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Quality & Quantity

, Volume 51, Issue 5, pp 2141–2162 | Cite as

How to refuse a vote on the EU? The case against the referendum in the House of Commons (1974–2010)

  • Aude Bicquelet
  • Helen Addison
Article

Abstract

Under what conditions do politicians oppose referendums especially to decide questions of European integration? Existing literature has identified reasons why governments and political parties pledge to hold non-mandatory referendums to ratify EU treaties or determine a country’s participation in the EU project, and some studies have analysed the effect of voter demand and attitudes towards EU referendums. This study examines the positions politicians themselves take towards popular participation in decision-making on the EU. The paper presents a summative content analysis of parliamentary debates in the United Kingdom between 1974 and 2010, tracing MPs’ arguments against using referendums to determine the UK’s participation in EU integration. Our results indicate that the range of claims made by MPs in the House of Commons against referendums on European matters has narrowed over time, although opposing arguments have continued to fall into the same set of four argumentative strategies. We find that institutional arguments, reflecting a Burkean understanding of representative democracy, consistently predominate over arguments that cite practical, political and manipulation concerns.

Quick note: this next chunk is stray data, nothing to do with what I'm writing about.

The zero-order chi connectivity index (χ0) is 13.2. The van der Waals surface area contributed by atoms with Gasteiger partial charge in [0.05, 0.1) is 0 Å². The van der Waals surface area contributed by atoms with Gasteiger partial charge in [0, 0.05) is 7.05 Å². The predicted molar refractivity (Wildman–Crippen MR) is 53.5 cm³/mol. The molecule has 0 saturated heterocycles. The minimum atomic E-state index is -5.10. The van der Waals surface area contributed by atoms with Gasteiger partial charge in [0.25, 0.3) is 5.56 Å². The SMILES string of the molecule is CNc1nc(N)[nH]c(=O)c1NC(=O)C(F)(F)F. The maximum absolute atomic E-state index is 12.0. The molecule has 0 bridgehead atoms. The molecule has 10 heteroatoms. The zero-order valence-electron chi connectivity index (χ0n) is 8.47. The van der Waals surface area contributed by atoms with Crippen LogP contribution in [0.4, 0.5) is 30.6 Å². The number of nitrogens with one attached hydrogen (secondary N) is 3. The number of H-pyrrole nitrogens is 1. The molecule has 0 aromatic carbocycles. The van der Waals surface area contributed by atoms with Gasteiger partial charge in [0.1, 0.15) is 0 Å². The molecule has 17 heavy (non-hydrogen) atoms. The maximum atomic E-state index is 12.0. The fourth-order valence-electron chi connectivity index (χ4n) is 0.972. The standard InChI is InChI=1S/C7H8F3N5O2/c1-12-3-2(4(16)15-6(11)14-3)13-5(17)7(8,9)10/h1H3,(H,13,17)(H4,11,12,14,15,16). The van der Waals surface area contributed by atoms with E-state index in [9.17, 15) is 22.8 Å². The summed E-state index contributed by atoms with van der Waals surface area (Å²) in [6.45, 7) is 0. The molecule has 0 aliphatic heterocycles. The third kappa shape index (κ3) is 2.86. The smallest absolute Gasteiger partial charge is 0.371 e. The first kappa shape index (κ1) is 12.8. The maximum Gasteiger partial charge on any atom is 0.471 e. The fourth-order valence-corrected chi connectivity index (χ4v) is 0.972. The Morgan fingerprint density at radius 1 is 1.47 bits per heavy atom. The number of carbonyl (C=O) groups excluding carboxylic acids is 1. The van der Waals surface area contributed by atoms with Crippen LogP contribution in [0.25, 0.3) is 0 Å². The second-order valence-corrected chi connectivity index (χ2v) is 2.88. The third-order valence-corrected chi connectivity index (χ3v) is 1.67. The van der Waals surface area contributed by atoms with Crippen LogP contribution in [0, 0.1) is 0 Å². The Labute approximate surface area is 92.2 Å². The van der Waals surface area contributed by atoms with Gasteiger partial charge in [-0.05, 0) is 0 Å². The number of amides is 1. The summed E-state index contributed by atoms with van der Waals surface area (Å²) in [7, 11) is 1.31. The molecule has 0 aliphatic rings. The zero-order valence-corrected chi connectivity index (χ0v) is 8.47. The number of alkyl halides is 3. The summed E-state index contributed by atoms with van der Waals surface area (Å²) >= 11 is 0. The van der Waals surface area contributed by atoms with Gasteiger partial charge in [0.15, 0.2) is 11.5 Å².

Keywords

Content analysis Parliamentary debates Referendum Computer assisted text analysis 

Notes

Acknowledgments

We thank the ESRC for a Grant to fund this work (ref: 026-27- 2431). We are also very grateful to Albert Weale, Ken Benoit, Simon Hix and Nick Allen who provided helpful comments and suggestions on our manuscript.

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Copyright information

© Springer Science+Business Media Dordrecht 2016

Authors and Affiliations

  1. 1.NatCen Social ResearchLondonUK
  2. 2.Department of MethodologyLondon School of EconomicsLondonUK

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